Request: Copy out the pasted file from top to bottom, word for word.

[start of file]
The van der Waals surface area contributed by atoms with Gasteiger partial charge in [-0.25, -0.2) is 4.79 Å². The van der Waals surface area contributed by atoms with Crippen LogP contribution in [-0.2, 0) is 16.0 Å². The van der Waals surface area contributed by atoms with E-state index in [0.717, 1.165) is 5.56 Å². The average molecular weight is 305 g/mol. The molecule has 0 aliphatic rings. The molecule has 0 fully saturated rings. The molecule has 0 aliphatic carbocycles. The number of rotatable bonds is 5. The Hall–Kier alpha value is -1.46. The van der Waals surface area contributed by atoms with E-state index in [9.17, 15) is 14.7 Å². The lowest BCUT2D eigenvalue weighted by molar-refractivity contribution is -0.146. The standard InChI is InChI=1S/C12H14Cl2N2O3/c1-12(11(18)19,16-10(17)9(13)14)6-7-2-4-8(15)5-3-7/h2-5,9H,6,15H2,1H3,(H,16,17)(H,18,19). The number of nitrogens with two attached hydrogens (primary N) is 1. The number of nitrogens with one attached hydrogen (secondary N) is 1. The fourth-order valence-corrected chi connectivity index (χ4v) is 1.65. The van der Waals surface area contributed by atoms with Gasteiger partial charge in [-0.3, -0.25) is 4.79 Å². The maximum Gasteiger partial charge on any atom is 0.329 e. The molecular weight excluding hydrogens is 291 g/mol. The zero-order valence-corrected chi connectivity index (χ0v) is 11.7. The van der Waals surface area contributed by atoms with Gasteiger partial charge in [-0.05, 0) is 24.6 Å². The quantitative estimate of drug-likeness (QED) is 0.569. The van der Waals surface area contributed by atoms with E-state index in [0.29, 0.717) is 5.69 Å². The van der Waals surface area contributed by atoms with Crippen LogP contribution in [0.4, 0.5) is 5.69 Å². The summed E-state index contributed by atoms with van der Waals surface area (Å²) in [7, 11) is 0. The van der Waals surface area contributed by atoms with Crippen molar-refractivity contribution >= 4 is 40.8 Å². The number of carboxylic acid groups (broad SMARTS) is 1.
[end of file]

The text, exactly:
The van der Waals surface area contributed by atoms with Gasteiger partial charge in [-0.25, -0.2) is 4.79 Å². The van der Waals surface area contributed by atoms with Crippen LogP contribution in [-0.2, 0) is 16.0 Å². The van der Waals surface area contributed by atoms with E-state index in [0.717, 1.165) is 5.56 Å². The average molecular weight is 305 g/mol. The molecule has 0 aliphatic rings. The molecule has 0 fully saturated rings. The molecule has 0 aliphatic carbocycles. The number of rotatable bonds is 5. The Hall–Kier alpha value is -1.46. The van der Waals surface area contributed by atoms with E-state index in [9.17, 15) is 14.7 Å². The lowest BCUT2D eigenvalue weighted by molar-refractivity contribution is -0.146. The standard InChI is InChI=1S/C12H14Cl2N2O3/c1-12(11(18)19,16-10(17)9(13)14)6-7-2-4-8(15)5-3-7/h2-5,9H,6,15H2,1H3,(H,16,17)(H,18,19). The number of nitrogens with two attached hydrogens (primary N) is 1. The number of nitrogens with one attached hydrogen (secondary N) is 1. The fourth-order valence-corrected chi connectivity index (χ4v) is 1.65. The van der Waals surface area contributed by atoms with Gasteiger partial charge in [-0.3, -0.25) is 4.79 Å². The maximum Gasteiger partial charge on any atom is 0.329 e. The molecular weight excluding hydrogens is 291 g/mol. The zero-order valence-corrected chi connectivity index (χ0v) is 11.7. The van der Waals surface area contributed by atoms with Gasteiger partial charge in [-0.05, 0) is 24.6 Å². The quantitative estimate of drug-likeness (QED) is 0.569. The van der Waals surface area contributed by atoms with E-state index in [0.29, 0.717) is 5.69 Å². The van der Waals surface area contributed by atoms with Crippen LogP contribution in [0.4, 0.5) is 5.69 Å². The summed E-state index contributed by atoms with van der Waals surface area (Å²) in [7, 11) is 0. The van der Waals surface area contributed by atoms with Crippen molar-refractivity contribution >= 4 is 40.8 Å². The number of carboxylic acid groups (broad SMARTS) is 1.